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J Comp Physiol A Neuroethol Sens Neural Behav Physiol. 2003 Nov;189(11):843-55. Epub 2003 Oct 15.

Can two streams of auditory information be processed simultaneously? Evidence from the gleaning bat Antrozous pallidus.

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Department of Zoology and Physiology, University of Wyoming, Laramie, WY 82071, USA.


A tenet of auditory scene analysis is that we can fully process only one stream of auditory information at a time. We tested this assumption in a gleaning bat, the pallid bat (Antrozous pallidus) because this bat uses echolocation for general orientation, and relies heavily on prey-generated sounds to detect and locate its prey. It may therefore encounter situations in which the echolocation and passive listening streams temporally overlap. Pallid bats were trained to a dual task in which they had to negotiate a wire array, using echolocation, and land on one of 15 speakers emitting a brief noise burst in order to obtain a food reward. They were forced to process both streams within a narrow 300 to 500 ms time window by having the noise burst triggered by the bats' initial echolocation pulses as it approached the wire array. Relative to single task controls, echolocation and passive sound localization performance was slightly, but significantly, degraded. The bats also increased echolocation interpulse intervals during the dual task, as though attempting to reduce temporal overlap between the signals. These results suggest that the bats, like humans, have difficulty in processing more than one stream of information at a time.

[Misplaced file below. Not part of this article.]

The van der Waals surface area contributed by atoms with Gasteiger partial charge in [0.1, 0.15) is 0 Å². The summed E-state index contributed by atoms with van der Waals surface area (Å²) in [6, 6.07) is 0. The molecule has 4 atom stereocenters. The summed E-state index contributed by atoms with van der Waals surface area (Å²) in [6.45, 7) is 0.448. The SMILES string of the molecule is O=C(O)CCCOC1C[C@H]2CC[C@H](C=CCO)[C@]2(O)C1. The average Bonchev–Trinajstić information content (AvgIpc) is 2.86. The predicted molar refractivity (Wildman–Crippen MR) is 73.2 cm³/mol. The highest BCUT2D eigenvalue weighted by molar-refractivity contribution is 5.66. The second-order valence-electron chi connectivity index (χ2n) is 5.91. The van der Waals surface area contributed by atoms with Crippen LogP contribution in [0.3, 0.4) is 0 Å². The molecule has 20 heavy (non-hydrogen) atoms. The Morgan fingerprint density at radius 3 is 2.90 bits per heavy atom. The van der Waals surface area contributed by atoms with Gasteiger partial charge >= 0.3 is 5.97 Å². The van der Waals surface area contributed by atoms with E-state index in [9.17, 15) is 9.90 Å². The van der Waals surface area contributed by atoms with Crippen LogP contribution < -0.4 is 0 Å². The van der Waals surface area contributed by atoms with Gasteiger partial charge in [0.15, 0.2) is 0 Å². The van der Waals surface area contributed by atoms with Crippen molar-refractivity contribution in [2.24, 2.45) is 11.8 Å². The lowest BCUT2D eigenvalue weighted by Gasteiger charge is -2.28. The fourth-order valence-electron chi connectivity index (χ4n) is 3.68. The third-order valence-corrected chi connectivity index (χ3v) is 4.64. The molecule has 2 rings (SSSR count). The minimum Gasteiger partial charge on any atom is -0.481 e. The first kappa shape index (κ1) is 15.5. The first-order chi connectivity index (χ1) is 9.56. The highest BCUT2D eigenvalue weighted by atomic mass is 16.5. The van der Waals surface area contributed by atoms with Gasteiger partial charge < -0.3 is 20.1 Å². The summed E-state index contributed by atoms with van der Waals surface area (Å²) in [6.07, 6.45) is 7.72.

[Indexed for MEDLINE]

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